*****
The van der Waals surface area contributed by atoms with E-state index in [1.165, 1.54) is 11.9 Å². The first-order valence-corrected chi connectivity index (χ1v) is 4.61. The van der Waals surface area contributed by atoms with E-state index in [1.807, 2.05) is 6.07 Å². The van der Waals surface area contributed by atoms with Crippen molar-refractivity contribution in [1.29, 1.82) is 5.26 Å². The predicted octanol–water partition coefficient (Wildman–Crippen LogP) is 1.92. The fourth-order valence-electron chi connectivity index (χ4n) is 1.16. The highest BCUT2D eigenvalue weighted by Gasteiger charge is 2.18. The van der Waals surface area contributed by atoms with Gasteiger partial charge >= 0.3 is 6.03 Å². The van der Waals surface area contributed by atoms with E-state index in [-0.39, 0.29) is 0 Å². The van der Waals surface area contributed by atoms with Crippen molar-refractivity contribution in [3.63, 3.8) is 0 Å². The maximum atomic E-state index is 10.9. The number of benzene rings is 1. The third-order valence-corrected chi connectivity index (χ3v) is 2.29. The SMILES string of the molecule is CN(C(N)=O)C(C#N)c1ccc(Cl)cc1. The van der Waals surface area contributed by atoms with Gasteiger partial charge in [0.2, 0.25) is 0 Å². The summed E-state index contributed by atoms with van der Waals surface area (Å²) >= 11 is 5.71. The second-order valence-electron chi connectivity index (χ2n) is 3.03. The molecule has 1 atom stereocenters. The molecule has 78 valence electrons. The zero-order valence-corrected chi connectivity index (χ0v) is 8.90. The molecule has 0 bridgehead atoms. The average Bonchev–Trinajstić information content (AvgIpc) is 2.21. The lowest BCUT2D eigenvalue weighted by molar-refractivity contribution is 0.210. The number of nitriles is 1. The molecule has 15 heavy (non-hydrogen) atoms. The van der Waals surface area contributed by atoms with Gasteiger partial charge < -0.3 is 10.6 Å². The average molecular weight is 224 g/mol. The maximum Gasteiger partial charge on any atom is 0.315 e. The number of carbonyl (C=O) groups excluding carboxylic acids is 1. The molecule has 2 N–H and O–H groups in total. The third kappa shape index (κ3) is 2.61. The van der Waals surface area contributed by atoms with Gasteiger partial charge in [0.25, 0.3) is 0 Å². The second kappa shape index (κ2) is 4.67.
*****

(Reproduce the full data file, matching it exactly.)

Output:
The van der Waals surface area contributed by atoms with E-state index in [1.165, 1.54) is 11.9 Å². The first-order valence-corrected chi connectivity index (χ1v) is 4.61. The van der Waals surface area contributed by atoms with E-state index in [1.807, 2.05) is 6.07 Å². The van der Waals surface area contributed by atoms with Crippen molar-refractivity contribution in [1.29, 1.82) is 5.26 Å². The predicted octanol–water partition coefficient (Wildman–Crippen LogP) is 1.92. The fourth-order valence-electron chi connectivity index (χ4n) is 1.16. The highest BCUT2D eigenvalue weighted by Gasteiger charge is 2.18. The van der Waals surface area contributed by atoms with Gasteiger partial charge >= 0.3 is 6.03 Å². The van der Waals surface area contributed by atoms with E-state index in [-0.39, 0.29) is 0 Å². The van der Waals surface area contributed by atoms with Crippen molar-refractivity contribution in [3.63, 3.8) is 0 Å². The maximum atomic E-state index is 10.9. The number of benzene rings is 1. The third-order valence-corrected chi connectivity index (χ3v) is 2.29. The SMILES string of the molecule is CN(C(N)=O)C(C#N)c1ccc(Cl)cc1. The van der Waals surface area contributed by atoms with Gasteiger partial charge in [0.2, 0.25) is 0 Å². The summed E-state index contributed by atoms with van der Waals surface area (Å²) >= 11 is 5.71. The second-order valence-electron chi connectivity index (χ2n) is 3.03. The molecule has 1 atom stereocenters. The molecule has 78 valence electrons. The zero-order valence-corrected chi connectivity index (χ0v) is 8.90. The molecule has 0 bridgehead atoms. The average Bonchev–Trinajstić information content (AvgIpc) is 2.21. The lowest BCUT2D eigenvalue weighted by molar-refractivity contribution is 0.210. The number of nitriles is 1. The molecule has 15 heavy (non-hydrogen) atoms. The van der Waals surface area contributed by atoms with Gasteiger partial charge < -0.3 is 10.6 Å². The average molecular weight is 224 g/mol. The maximum Gasteiger partial charge on any atom is 0.315 e. The number of carbonyl (C=O) groups excluding carboxylic acids is 1. The molecule has 2 N–H and O–H groups in total. The third kappa shape index (κ3) is 2.61. The van der Waals surface area contributed by atoms with Gasteiger partial charge in [0.25, 0.3) is 0 Å². The second kappa shape index (κ2) is 4.67.